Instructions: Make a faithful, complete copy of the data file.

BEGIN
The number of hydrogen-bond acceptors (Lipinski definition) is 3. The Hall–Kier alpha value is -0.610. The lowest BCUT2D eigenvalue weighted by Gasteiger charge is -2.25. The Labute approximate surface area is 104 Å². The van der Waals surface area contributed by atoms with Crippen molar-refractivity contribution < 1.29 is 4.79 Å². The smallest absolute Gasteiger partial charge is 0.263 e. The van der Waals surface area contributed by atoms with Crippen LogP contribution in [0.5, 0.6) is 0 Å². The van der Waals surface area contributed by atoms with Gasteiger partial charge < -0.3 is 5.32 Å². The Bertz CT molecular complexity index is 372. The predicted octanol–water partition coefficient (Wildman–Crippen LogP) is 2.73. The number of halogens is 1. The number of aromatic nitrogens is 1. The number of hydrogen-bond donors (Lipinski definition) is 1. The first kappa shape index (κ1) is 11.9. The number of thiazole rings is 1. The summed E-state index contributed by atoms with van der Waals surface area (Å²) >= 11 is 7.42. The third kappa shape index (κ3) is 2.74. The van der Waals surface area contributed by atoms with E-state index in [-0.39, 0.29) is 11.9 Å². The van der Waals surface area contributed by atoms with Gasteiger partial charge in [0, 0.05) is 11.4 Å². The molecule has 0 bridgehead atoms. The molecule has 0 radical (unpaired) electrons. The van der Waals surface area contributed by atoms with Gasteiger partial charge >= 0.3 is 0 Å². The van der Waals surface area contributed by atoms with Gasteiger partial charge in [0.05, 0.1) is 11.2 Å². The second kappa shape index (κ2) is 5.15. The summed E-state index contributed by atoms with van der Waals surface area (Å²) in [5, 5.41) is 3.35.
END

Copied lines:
The number of hydrogen-bond acceptors (Lipinski definition) is 3. The Hall–Kier alpha value is -0.610. The lowest BCUT2D eigenvalue weighted by Gasteiger charge is -2.25. The Labute approximate surface area is 104 Å². The van der Waals surface area contributed by atoms with Crippen molar-refractivity contribution < 1.29 is 4.79 Å². The smallest absolute Gasteiger partial charge is 0.263 e. The van der Waals surface area contributed by atoms with Crippen LogP contribution in [0.5, 0.6) is 0 Å². The van der Waals surface area contributed by atoms with Gasteiger partial charge < -0.3 is 5.32 Å². The Bertz CT molecular complexity index is 372. The predicted octanol–water partition coefficient (Wildman–Crippen LogP) is 2.73. The number of halogens is 1. The number of aromatic nitrogens is 1. The number of hydrogen-bond donors (Lipinski definition) is 1. The first kappa shape index (κ1) is 11.9. The number of thiazole rings is 1. The summed E-state index contributed by atoms with van der Waals surface area (Å²) >= 11 is 7.42. The third kappa shape index (κ3) is 2.74. The van der Waals surface area contributed by atoms with E-state index in [-0.39, 0.29) is 11.9 Å². The van der Waals surface area contributed by atoms with Gasteiger partial charge in [0, 0.05) is 11.4 Å². The molecule has 0 bridgehead atoms. The molecule has 0 radical (unpaired) electrons. The van der Waals surface area contributed by atoms with Gasteiger partial charge >= 0.3 is 0 Å². The van der Waals surface area contributed by atoms with Gasteiger partial charge in [0.05, 0.1) is 11.2 Å². The second kappa shape index (κ2) is 5.15. The summed E-state index contributed by atoms with van der Waals surface area (Å²) in [5, 5.41) is 3.35.